Similarly, there is so much focus on “burning it down,” running super-fast, high-round count drills, that what passes for “accuracy” is sometimes lost in the mix of “statistically normative gunfight distances.” If you limit your training and practice to the “stastistical norm” of 3-7 yards, and you focus on “shooting him until he falls down, changes shape, or catches on fire,” to the exclusion of any other outliers, then simply gripping the shit out of the gun will suffice.

I discovered something dramatically earth-tilting to me personally, back in 2017. In the process of building our house (and by “building our house,” I mean, we built our house. I don’t mean, “we acted as the general contractors in charge of hiring construction crews to come in and build our house for us.”), I developed “tennis elbow/shooter’s elbow” in both arms, through repetitive stress injuries.

All of a sudden, my grip strength disappeared, basically overnight. I was lucky if I could pick up a 35# kettlebell, let alone swing it. My deadlift dropped instantly to about 225#, because I couldn’t pick up anything heavier without my grip failing. I literally could not grip my pistol tight enough any longer. Suddenly, to make the standards I wanted to make, I had to go back to focusing on the fundamental of proper trigger press.

In fact, doing so was what made 50 yard head shots, on demand, a possibility for me. Before that, I could make 50 yard head shots…most of the time.

Something else I’ve noticed is, when I teach soccer moms, or older shooters, or—particularly important, in my mind—young females in their teens and twenties, they generally lack the grip strength needed to “ignore trigger squeeze.” This leads to the question: Who is more likely to NEED to be able to make precise, fight-ending shots, reliably, the dude who deadlifts 500#, or the elderly grandmother with carpal tunnel syndrome, from a lifetime of shucking peas on the front porch?

A 50 yard head shot is not a particularly likely shot that most of us will need to make with our pistol. It’s not entirely impossible, by any stretch, but it’s not likely. What it is however, is challenging as fuck. By building the ability to make that shot, on demand, anything less challenging becomes significantly less challenging.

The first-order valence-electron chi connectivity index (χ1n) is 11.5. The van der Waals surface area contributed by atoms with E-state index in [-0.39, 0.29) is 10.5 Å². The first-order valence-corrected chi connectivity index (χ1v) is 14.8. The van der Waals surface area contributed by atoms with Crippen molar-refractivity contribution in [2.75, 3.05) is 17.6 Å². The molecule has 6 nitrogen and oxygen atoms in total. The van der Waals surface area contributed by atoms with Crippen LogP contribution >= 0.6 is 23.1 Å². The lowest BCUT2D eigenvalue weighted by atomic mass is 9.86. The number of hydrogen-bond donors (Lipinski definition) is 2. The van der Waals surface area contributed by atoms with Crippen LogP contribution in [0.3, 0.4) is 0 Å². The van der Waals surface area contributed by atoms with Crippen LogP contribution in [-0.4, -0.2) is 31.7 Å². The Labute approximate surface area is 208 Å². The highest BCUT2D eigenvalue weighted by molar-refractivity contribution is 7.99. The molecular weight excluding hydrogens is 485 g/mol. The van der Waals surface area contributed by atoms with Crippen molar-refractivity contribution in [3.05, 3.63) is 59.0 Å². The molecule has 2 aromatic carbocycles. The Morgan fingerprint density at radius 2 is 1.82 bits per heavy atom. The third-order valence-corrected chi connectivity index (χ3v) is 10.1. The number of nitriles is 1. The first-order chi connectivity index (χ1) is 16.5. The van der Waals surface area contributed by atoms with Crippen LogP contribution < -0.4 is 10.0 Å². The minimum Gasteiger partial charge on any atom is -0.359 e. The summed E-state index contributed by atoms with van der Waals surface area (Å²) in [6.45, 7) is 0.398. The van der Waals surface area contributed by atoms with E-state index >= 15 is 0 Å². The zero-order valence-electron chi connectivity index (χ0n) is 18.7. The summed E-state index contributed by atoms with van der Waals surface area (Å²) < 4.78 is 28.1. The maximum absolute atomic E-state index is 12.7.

If you can make a head shot, on demand, at 50 yards, in say, 1.5 seconds…putting a round through a dude’s left eye at 10 feet, in 1.0 seconds? C-A-K-E. Rich, creamy, chocolate cake, with chocolate fudge frosting on it.

It doesn’t matter what skill or skill area you identify as a shortcoming, or a weakness in your armor. The point is, once you’ve identified a weakness, you don’t just “patch” the armor with some fiberglass. You take the armor apart, and you weld a stronger patch of metal over it. Like a broken bone, we want to knit the edges of the hole together so the repair is stronger than the surrounding areas. That helps strengthen those surrounding areas. Master that skill.

If you develop the top 1%, most difficult levels of skills in a given area, the 99% that make up the bulk of that skill area become significantly easier, because you’ve covered the bases of the component skills that comprise those skills, to a higher level.

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4 Comments
  1. Ranger Rick permalink

    This is a great real life post. You did well brother. Ever bit of this is spot on as usual.
    Ranger Rick
    North Idaho

  2. bruce buckman permalink

    I subscribe to John’s drills so I am familiar with this particular drill, well actually John did a follow up to it because of all the whiny little bitches that said it couldn’t be done. I am one of those, at least in my own head. His follow up drill was taking a 3×5 index card, putting it at 3 yards and starting at one corner put 5 shots on top of each other. Rinse and repeat on the other 3 corners. Stacking shots on top of each other is not easy. I took the challenge. Have I been successful in make 4 holes with 20 rounds? Nope, but I’ll tell you what, I learned a whole bunch about my skills. I will continue the drill and am confident that my groups will improve because of self awareness. Once I have conquered the 3 yard drill, I will move to 5 then 7 then 10. I may never be able to make that Oh shit shot, but no doubt my skills will improve greatly in the process. Thanks John.

  3. SteveRN permalink

    Great post! Just finished the new book, I got a lot out of it, now to do the work. Thanks. Semi off subject, did you do any particular rehab for the tennis elbow, regular p/t, just time and rest? Recently developed the same, it’s getting better, just fishing for ideas if it comes back.